GCSE Shakespeare (Romeo and Juliet) Exam Drafting Juliet's attitude to love

Reads: 866  | Likes: 0  | Shelves: 0  | Comments: 0

More Details
Status: Finished  |  Genre: Other  |  House: Booksie Classic
Explore Juliet's attitude to love in Romeo and Juliet up to and including Act 2/ Scene 2

Submitted: March 20, 2013

A A A | A A A

Submitted: March 20, 2013



When Juilet first appears in the play, she has an obedient attitude to love, shown in the quote, "no more deep will I endort... to make it fly." This quote explains that Juliet will not love Paris, her potential hunsband, more than her mother allows. This willingness to control her emotions in order to please her mother shows that Juliet is very dutiful. This would not affect the audience, as in the times Romeo and Juliet was set, daughters were the lowest in the family heirarchy and could be expected to follow their mothers orders.

Juliet's inert acceptance of her Mother's control over her and her love life could be related to Juliet not concerning herself with love; proved by the quote, "An honour that I do not dream of." Understandably,  Juliet does not yet think about love, being only thirteen. On the other hand, Romeo is already very interested in and desperate for love before meeting Juliet.

Another side of Juliet is seen when she speaks her soliloquy on the balcony. Previously thought to be obedient, Juliet reveals that she has a willful and even defiant attitude to love after meeting Romeo, in the quote, "Defy thy father and refuse thy name." Juliet is telling Romeo to disown his family so their love is no longer forbidden. With this, Juliet is disobeying her Mother's orders and distancing herself from the rest of her family. This could be catastrophic for the family  and could even cause the family to collapse. Juliet knows the seriousness of her actions and so only considers them whilst alone, showing she still has a loyal attitude to love but is beginning to mature and become more independant.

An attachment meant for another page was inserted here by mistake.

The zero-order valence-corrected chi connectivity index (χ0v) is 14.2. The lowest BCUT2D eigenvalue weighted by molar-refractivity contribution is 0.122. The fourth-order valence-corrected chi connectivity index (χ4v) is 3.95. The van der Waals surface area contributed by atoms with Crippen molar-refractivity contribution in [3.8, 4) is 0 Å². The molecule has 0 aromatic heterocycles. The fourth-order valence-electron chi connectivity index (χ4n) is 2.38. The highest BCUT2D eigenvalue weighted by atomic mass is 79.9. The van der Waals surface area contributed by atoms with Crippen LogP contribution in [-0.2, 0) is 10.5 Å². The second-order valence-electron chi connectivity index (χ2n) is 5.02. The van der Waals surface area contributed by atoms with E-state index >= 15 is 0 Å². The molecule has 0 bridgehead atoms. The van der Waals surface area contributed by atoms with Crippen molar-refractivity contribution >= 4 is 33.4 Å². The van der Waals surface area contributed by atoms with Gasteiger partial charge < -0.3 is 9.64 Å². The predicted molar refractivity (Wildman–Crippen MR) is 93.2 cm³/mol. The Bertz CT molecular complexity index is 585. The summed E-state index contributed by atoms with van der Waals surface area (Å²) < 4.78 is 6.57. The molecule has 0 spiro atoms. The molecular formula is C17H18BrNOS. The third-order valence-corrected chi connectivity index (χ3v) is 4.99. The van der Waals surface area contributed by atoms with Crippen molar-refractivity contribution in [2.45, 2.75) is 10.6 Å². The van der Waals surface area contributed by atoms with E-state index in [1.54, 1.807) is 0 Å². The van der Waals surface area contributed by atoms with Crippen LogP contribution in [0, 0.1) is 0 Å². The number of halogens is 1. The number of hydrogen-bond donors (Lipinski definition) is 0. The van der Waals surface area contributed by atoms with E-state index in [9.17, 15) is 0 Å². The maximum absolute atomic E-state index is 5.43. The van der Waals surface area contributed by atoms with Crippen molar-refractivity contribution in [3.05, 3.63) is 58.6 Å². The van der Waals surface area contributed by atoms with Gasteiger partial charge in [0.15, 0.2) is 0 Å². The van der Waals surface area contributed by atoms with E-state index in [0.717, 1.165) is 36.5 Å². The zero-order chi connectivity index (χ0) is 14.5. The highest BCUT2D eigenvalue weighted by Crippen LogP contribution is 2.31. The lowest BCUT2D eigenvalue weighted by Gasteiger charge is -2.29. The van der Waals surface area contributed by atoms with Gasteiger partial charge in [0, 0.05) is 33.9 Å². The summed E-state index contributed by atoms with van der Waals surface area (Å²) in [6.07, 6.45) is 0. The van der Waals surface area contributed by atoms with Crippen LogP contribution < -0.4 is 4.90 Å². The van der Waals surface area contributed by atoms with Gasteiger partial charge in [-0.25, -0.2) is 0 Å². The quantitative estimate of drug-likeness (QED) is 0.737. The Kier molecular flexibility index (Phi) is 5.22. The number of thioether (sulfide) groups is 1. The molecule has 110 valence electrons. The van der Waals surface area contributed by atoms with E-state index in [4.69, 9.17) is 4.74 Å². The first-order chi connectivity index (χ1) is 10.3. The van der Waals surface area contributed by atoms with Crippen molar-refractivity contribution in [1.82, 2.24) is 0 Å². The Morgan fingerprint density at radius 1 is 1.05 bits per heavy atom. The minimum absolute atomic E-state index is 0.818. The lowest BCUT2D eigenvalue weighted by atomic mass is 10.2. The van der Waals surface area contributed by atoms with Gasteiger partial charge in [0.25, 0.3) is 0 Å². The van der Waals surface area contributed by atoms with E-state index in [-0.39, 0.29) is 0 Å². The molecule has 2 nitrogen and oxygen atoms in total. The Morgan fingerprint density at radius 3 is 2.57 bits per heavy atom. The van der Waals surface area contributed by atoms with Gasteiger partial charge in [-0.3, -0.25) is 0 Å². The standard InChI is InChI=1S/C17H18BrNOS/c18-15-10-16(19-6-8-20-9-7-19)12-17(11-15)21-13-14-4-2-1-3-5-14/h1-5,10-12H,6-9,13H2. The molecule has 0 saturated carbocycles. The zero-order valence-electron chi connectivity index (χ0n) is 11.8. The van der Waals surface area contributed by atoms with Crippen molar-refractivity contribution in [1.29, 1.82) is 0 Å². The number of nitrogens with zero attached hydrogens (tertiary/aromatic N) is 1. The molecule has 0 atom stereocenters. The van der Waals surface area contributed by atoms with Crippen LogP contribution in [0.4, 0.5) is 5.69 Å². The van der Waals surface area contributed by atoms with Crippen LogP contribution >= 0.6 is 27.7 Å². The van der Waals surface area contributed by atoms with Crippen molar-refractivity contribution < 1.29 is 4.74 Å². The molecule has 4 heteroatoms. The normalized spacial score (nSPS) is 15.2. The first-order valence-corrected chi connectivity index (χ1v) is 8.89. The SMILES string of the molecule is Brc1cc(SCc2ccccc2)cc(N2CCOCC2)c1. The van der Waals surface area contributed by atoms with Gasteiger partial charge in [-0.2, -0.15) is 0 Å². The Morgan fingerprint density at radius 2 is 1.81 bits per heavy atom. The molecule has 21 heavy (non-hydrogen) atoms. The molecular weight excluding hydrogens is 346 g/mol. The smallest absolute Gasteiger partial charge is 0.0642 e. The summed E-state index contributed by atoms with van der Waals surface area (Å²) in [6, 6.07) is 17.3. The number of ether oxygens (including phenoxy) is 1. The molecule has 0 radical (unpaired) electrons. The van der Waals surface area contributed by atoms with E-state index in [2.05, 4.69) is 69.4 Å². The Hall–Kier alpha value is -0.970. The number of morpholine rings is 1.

When Juliet sees Romeo in her garden, she is concerned for his safety as she knows the danger of his prescense, "They see thee, they will murder thee." This shows that Juliet has a protective attitude to love and her lover, as she continually warns him of the danger of his being there. On the other hand, Romeo is determined to stay and declare his love for Juliet, "But thou love me, let them find me here." This shows that Romeo has a courageous attitude to love, because even the risk of death does not deter Romeo from being near Juliet. Eventually, Juliet becomes more comfortable and begins a conversation with Romeo about their love for each other. The positioning of the scene allows Shakespeare to use Light and Dark imagery to describe the developement of Romeo and Juliet's love for each other. Because Romeo is in the shadows of the garden, and Juliet is in the light of the balcony, Romeo compares Juliet to the sun, and then asks for the sun to, "rise and kill the envious moon." Romeo had always compared Rosaline to the moon; and in his request for the destroyal of her by Juliet he is essentially stepping out from the darkness and developing a more mature and genuine attitude to love.


© Copyright 2018 Phameno. All rights reserved.

Add Your Comments: